Titus Andronicus is a band that is unabashedly New Jersey in all the best ways. They’ve got the contained-to-bursting fury of basement shows and the grandiose sound and lyrical aspirations of Springsteen. Their last album, The Monitor, was the band’s punk version of The River, a huge outpouring of creativity, something both much larger in scope and somehow more refined than its predecessor, The Airing of Grievances. In two albums, we also learned that, under all the rock and roll muck of their songs, the band wasn’t afraid to show off some theatrics. They are named after a particularly gristly Shakespeare play, after all, and The Monitor was a 65-minute concept record in which a break-up is transmogrified into (or conflated with) a narrative about the Civil War.
So, yeah, they don’t mind tossing around big ideas, but they always come back to the hook, the thumping rock pulse, the clever line, the anthemic chorus. Titus Andronicus has a theatrical streak that works because it never drifts from the pure pleasures and volatile energy of rock music.
The band’s new album, Local Business, tries to move away from the larger narratives of The Monitor towards something more contained. It’s best parts retains the band’s taut energy, but aside from lacking the interstitial speeches of its predecessor, the band hasn’t really pared back much here. These 10 songs cover about 50 minutes, with two songs going over the eight-minute mark and half of them cracking five minutes. It’s also a collection that continues themes from the other albums. There’s plenty of isolation, of personal freedom versus machinations that contain that freedom, of existential crises. It doesn’t repeat, necessarily, and actually argues for Titus Andronicus’s records not as separate parts but more as connected chapters in the band’s story.
If that overall story seems too big to think about now, that’s because the parts themselves are pretty huge. Opener “Ecce Homo” starts with Patrick Stickles shouting “Okay, I think by now we’ve established everything is inherently worthless.” That’s a hell of a starting point for the record, a sort of rock-bottom that feels impossible to dig up and out of. But Stickles and company delve into the confusion of such a perception, where “he forgets if he felt oppressed or depressed or which one came first.” It’s not a new idea, necessarily, the put-upon, bored hero questioning if it all means anything, if there was a time where he could have said something, done something to change it. But if it feels vague, it’s still sold with a convincing anger by Stickles and, more importantly, it connects to the songs that follow. We see that vicious cycle in the motorists annoyed at a fatal car crash in “Upon Viewing Oregon’s Landscape with the Flood of Detritus.” Stickles sings about people “grit[ting] their teeth, hating that which comes between them and their coffee” and we recognize it both because it’s a sad truth and, perhaps, it’s a feeling we recognize in others and ourselves.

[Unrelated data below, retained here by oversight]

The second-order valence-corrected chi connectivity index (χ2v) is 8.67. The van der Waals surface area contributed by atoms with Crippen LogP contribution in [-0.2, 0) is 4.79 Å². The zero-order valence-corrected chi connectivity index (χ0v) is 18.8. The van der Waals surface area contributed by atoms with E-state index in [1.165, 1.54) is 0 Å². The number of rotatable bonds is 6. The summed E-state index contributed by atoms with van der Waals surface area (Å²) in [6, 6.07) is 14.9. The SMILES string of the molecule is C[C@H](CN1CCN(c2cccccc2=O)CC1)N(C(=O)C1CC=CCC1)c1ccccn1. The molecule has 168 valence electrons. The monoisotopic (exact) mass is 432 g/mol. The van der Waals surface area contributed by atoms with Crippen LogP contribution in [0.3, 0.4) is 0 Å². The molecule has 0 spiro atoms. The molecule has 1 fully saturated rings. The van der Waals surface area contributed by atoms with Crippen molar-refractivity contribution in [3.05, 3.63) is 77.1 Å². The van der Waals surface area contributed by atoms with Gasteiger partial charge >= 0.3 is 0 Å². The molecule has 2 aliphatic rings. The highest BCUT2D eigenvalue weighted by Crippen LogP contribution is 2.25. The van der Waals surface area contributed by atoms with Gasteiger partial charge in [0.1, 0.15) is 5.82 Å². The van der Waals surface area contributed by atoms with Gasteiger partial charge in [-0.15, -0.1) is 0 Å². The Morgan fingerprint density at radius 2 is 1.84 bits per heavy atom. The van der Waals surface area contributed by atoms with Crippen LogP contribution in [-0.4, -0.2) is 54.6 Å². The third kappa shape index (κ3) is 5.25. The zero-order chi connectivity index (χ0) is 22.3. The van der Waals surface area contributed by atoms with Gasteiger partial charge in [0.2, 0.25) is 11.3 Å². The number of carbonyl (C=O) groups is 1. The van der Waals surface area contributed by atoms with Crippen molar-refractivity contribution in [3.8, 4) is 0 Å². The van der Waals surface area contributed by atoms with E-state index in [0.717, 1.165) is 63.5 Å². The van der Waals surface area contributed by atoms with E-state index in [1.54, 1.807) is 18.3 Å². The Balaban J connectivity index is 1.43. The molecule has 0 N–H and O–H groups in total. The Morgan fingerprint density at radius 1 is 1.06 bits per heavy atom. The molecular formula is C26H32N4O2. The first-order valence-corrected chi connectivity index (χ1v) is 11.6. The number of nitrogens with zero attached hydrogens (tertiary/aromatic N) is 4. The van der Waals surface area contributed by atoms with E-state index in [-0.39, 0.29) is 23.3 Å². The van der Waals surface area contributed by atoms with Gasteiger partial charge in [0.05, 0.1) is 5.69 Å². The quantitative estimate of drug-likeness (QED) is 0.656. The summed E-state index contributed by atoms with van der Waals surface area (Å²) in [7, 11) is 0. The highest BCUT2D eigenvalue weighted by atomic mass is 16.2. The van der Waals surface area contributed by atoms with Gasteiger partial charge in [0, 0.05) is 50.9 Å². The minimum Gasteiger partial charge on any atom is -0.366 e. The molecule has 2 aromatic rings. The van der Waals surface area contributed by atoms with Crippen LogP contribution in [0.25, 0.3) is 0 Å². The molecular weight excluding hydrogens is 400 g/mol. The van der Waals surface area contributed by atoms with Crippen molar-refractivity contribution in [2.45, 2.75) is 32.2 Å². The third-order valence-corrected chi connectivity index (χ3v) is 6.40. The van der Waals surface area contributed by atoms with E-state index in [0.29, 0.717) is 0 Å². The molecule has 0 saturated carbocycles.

The album seems to focus quite a bit on control. Sometimes, it’s the lack of control we have on the outside world—as in the traffic mentioned above—and sometimes it’s bodily control. The body gets mentioned a lot, and is the most local of businesses the record focuses on. “My Eating Disorder” is more about chemistry than psychology, about the cycle from “pharmacist to Marlboro Man back to pharmacist again.” It’s an obsessive desire for control, a look at the river of stuff we pump into our bodies to make them behave, and —most importantly—an affecting look at Stickles’s own struggle with Selective Eating Disorder. “In a Small Body” focuses more on the effects to our physical selves that come with time, we “watch the acid eat away the enamel.” “It’s my body and me,” Stickles sings, and that separation, that split between you and your physical being is a key distance on this record. It implies both control (you can lord over your body) and a lack of same (you can’t be a unified part of it) simultaneously.
There are other ways control is lost here. “In a Big City” finds troubling anonymity in moving to the city. “Now I’m a drop in a deluge of hipsters,” Stickles claims, and you can hear the disappointment in his voice. Even the past tense of closer “Tried to Quit Smoking” feels like a lost grasp on order, especially order associated with consumption. These moments offer fascinating ideas and necessary confusions. Local Business doesn’t offer healing so much as it opens up huge gashes and asks us to root around in them. It also roots around in some new musical territory, like the country-tinged yarn “In a Big City” or the dusty blue-light ballad turned barn-stomper “Tried to Quit Smoking”. In these moments we see how the band continues their punk fury but still pushes to find new permutations of it.
The trouble with Local Business, though, is that, for an album so focused on control, the songs themselves have a surprising lack of it. The best songs here—“In a Big City” and “Upon Viewing Oregon’s Landscape with the Flood of Detritus” are two of them—get in and get out, make their mark and leave. Other songs lose tension by stretching out too far. “My Eating Disorder” has two long refrains, the first of which (“My eating disorder is inside of me”) feels too cyclical and on-the-nose. These longer songs have great smaller songs within them, but never quite earn their long runtimes. If The Monitor felt purposeful in its size, Local Business feels unfortunately bloated in spots, so that its lean rock muscle—and the production plays up razor-sharp guitars and big drums—loses its shape when the band yells “here it goes again” or “spit it out” again and again. All this doesn’t ruin the record, but it takes a tight focus and instead of expanding it in interesting ways, the album often pulls at it until it unravels. Local Business has lots of fascinating things to say about control but sometimes it gets lost in its own unruly order.